What Is the ‘Georgian Worldview’ and How Has This Concept Influenced the Archaeology of Eighteenth-Century North America?

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What is the ‘Georgian worldview’ and how has this concept influenced the archaeology of eighteenth-century North America?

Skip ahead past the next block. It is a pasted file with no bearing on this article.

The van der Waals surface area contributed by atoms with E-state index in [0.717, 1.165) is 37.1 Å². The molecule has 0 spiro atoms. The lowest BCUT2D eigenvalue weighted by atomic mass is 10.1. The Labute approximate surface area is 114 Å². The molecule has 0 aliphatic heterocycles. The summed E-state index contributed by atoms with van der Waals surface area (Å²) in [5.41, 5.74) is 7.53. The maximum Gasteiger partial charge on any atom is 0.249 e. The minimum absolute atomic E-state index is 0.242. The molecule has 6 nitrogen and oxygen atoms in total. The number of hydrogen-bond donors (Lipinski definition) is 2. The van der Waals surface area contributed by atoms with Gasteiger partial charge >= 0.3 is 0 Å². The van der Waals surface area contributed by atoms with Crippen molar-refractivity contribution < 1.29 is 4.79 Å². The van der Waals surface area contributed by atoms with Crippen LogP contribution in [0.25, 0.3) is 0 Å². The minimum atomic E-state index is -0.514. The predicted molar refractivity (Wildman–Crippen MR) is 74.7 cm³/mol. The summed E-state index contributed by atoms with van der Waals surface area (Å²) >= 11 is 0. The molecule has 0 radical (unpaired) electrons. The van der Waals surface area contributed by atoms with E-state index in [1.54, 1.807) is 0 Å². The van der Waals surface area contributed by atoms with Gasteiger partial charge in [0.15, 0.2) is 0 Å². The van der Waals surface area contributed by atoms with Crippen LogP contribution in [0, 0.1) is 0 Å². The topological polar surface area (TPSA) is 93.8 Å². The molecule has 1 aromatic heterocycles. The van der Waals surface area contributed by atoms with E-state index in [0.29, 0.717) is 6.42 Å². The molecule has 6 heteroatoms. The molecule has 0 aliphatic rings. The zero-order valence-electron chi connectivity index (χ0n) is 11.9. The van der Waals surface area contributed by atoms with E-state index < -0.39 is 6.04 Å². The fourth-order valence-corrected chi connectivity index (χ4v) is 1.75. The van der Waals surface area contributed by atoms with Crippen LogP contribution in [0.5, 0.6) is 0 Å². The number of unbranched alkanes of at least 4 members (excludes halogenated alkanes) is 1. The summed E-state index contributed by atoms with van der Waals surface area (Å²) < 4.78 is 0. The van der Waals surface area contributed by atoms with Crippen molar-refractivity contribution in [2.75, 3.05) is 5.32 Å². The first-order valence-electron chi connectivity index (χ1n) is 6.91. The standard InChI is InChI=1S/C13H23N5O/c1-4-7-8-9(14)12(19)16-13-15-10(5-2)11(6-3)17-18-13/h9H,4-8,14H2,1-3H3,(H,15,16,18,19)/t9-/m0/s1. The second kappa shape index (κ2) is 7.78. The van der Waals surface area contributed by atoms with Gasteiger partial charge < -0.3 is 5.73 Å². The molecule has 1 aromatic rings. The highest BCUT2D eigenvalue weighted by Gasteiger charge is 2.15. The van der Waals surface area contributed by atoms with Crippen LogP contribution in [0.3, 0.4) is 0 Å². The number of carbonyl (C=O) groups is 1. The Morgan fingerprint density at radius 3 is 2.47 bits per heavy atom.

The ‘Georgian worldview’ is a theory that uses a study of cultural development to determine the thoughts of the eighteenth-century North Americans. It was initiated by James Deetz in his first edition of In Small Things Forgotten (1977). The term encapsulates Deetz’s structuralism-based idea that the evident alteration within English material culture and landscape design was more than a change in style, but a universal change in human consciousness—from medieval to modern—and this extended across the Atlantic despite the colony’s increasing political distance from the homeland (Deetz, 1996: 62-63; 2003: 221). Deetz believed that shared artefact form reflected shared thought (2003: 220). The theory has enabled historical archaeologists to recognise a distinctive shift in many areas of material culture which subsequently encouraged a succession of scholars to further this idea by posing key questions: why did the worldview develop, where else was a Georgian worldview visible, how did it present itself in areas outside New England? In the quest for answers to these questions, archaeologists have developed the concept which accordingly shaped interpretations of the material discoveries of eighteenth-century North America. Deetz’s model for the cultural development of New England illustrates that following an interval (1660-1760) of limited English influence on North American material culture, the contemporary homeland culture—which had recently been influenced by the rationality of the Enlightenment—became influential once again in the colony’s artefacts and landscapes (Deetz, 1996: 59-61). In proving his culturalist theory, Deetz focused on the development of academically styled houses (see figure 1) from the original vernacular…...

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